A patient diagnosed with livedoid vasculopathy recovered completely when a family doctor recommended for her to follow a plant-based diet. Livedoid vasculopathy is a rare chronic condition that causes painful and persistent ulcers on the skin. Treatment generally includes anticoagulation drugs and compression stockings. Although, there is no specific cure for this disease.
However, several cases have been reported in which no treatment showed any improvement. In this case, a 63-year-old female patient from New Zealand showed symptoms of the disease in 2005. She was diagnosed with livedoid vasculopathy several years later.
According to a doctor explaining the case report, “her usual symptoms were sporadically itching red blotches on the lower legs and feet, swollen feet, which would form into painful oozing ulcerations varying from small (1-6 mm) to large (>10 mm).” Similarly, “she had experienced ulcer outbreaks every few weeks to months since 2008.”
The outbreaks were triggered with clothes rubbing against skin or with a minor injury.
Doctors advised the patient to wear compressions stocking to reduce the formation of ulcers and swelling. However, the sores would reappear once she stopped wearing the compression stockings. Her medical history did not reveal any other significant findings. She was taking ibuprofen to alleviate the pain. The patient’s doctor advised whole foods, plant-based diet because of its vascular benefits. The diet consists of vegetables, legumes, herbs, fruits, grains and spices. However, excludes all kinds of meat, dairy products and heavily processed foods.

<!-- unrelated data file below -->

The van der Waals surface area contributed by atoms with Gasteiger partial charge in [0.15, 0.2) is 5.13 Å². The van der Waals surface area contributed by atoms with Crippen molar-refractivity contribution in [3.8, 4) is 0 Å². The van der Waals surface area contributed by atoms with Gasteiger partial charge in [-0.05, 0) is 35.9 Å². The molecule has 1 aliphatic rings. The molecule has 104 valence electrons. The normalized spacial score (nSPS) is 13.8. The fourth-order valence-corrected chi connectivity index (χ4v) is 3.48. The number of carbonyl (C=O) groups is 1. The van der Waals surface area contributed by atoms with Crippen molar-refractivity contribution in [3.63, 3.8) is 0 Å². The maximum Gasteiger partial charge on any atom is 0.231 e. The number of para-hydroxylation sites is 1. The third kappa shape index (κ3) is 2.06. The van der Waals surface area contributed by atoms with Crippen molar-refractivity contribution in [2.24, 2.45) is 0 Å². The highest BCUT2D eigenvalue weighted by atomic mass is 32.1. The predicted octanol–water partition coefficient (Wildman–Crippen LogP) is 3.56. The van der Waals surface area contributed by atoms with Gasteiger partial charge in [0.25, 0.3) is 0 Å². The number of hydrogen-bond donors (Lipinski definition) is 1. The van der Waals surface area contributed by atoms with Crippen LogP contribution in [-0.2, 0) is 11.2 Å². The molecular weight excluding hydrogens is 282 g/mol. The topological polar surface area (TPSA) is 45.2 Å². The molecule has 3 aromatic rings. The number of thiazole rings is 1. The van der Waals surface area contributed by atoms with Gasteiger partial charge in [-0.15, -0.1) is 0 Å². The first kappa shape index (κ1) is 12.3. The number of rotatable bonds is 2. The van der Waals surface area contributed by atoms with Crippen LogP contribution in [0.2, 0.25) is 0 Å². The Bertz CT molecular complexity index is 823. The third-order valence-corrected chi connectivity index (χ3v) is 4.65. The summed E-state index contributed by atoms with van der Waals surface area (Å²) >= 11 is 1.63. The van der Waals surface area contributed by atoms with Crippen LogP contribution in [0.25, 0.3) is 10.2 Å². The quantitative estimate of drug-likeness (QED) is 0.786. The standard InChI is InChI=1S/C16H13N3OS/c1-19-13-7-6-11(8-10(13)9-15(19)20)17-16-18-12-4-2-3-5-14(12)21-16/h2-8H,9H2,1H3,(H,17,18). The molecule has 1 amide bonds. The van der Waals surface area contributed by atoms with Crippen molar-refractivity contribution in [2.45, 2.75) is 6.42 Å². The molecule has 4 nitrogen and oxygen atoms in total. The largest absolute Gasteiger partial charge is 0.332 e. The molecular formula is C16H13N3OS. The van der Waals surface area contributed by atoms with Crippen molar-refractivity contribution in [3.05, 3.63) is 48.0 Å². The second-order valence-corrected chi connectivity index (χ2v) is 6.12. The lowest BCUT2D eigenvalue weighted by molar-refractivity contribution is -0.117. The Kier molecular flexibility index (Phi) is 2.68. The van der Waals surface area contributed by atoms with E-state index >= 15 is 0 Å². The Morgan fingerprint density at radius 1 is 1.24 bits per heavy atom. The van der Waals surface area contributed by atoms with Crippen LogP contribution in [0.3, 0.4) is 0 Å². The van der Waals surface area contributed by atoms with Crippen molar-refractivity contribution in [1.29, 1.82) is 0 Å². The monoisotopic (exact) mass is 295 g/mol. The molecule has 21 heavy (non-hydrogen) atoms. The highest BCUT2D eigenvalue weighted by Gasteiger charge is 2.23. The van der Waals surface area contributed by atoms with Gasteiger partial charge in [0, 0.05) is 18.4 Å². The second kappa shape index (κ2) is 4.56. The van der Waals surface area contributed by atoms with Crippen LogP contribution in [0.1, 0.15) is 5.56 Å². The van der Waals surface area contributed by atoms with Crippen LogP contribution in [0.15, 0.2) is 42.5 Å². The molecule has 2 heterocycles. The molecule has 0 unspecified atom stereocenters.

When the patient first presented to the hospital, she was diagnosed with capillaritis. In addition, the doctor’s advise was based on presumptions. And the treatment was not specifically tested for capillaritis. The doctor further stated that, “the WFPB diet has been shown to improve cardiovascular health with few to no side effects. Tests confirmed “red cell extravasation with a proliferation of small blood vessels, some of which are plugged with fibrin thrombi”. This lead to the diagnosis of livedoid vasculopathy.
In this case, the patient showed significant improvement with the plant-based diet.
Doctors cannot say for sure what helped the condition improve but after the plant-based diet, the patient’s livedoid vasculopathy symptoms began to vanish. A month after the treatment, the patient’s lesions had improved and the symptoms were not as bothersome as they had been earlier. In addition, she was in complete remission a year after treatment with no symptoms.
Remission of long-standing livedoid vasculopathy using a whole foods plant-based diet with symptoms recurrent on re-challenge with standard Western diet https://casereports.bmj.com/content/14/2/e237895